Summer Strategies for Success
Springer’s Adventures in Summer Learning program concluded last week, and students took an opportunity to reflect on what they had gained during the four-week program. Students were encouraged to become “students of themselves,” and to observe where their strengths lie, and what challenges them. They learned strategies that will support them in the coming school year. And beyond the strategies, they discovered that they are not alone.
Here are some excerpts from the students’ essays:
I learned that people are more like me than I thought. I shouldn’t be scared to raise my hand. It’s okay to ask for help. I learned how to “chunk out” my time and stay in the present. I shouldn’t be bullied or pushed around because I have a disability. ~ Rachel
I was afraid to read out loud before camp, and now I feel more comfortable reading. Here are some things I’m going to use in fourth grade: advocating for myself, using text-to-speech and speech-to-text software, “fidgets” can help me focus, and it’s okay to ask for help. ~ Clara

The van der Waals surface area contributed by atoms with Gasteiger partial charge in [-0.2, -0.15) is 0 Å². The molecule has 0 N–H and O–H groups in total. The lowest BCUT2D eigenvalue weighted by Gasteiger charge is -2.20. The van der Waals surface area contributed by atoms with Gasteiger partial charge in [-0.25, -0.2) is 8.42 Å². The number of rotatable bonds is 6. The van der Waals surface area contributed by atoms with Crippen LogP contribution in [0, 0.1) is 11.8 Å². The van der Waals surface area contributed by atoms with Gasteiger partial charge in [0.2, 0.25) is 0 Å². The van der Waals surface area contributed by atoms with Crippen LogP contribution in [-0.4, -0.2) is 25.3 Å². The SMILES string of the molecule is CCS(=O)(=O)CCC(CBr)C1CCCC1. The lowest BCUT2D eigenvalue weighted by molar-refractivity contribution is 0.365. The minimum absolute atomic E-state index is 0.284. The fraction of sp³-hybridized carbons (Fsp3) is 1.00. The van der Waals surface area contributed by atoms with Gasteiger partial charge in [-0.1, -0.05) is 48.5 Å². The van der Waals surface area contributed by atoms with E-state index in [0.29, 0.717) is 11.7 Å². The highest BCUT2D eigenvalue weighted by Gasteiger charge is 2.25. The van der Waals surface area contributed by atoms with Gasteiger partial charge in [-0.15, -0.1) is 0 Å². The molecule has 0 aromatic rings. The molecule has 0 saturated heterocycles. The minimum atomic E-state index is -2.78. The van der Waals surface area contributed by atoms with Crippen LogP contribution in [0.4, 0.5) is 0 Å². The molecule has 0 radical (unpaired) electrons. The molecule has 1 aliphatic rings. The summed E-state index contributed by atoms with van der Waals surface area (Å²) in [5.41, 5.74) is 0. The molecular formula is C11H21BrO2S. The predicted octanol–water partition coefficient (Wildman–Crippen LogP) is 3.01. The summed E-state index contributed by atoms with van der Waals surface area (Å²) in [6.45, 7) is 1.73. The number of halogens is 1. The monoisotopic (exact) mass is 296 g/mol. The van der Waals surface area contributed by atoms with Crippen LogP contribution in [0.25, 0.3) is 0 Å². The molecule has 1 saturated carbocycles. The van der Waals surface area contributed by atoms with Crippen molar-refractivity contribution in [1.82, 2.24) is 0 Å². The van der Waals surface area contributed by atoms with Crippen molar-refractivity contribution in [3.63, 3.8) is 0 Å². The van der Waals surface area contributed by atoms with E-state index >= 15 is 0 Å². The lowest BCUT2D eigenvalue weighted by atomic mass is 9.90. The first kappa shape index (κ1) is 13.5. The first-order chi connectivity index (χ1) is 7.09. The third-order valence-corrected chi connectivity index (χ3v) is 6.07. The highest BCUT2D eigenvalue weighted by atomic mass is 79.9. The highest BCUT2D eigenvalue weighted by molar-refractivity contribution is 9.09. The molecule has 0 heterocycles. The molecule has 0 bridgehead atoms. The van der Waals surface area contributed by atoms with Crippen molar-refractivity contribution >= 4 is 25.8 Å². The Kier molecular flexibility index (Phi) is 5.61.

Before I was ashamed that I was different, and I could be made fun of. I hoped people did not find out, but when they found out, they started saying I was dumb and they were making fun of me. It felt like all the classes I’d go to, I didn’t really get it. While I was in summer school, I learned not to be ashamed of how I am. Now I am not ashamed of how I am. ~ Campbell
I learned how to take my time and not give up! And try my best in everything! If I fail, I will stand strong and keep trying! ~ Nolan
At Springer I learned to break things into five minutes at a time. I was really shy when I first came, but now I’m myself. This is important because I need to be myself next year at my new school. I can advocate for myself.
I learned that lots of other people have ADHD. You should raise your hand if you start to get lost, and take things one step at a time. You should never say, “I can’t,” because it’s not true! ~ Shannon
Blogger Mary Ann Mulcahey, PhD, shares her expertise in assessment and diagnosis of learning disabilities and ADHD, and the social/emotional adjustment to those issues.
I was wondering if there was a way to see any other pictures taken at camp? I would like to see more so can show my son who attended and maybe see him in one. Would it be possible to see any group pictures too? Or maybe next year take a group picture and send home with the campers?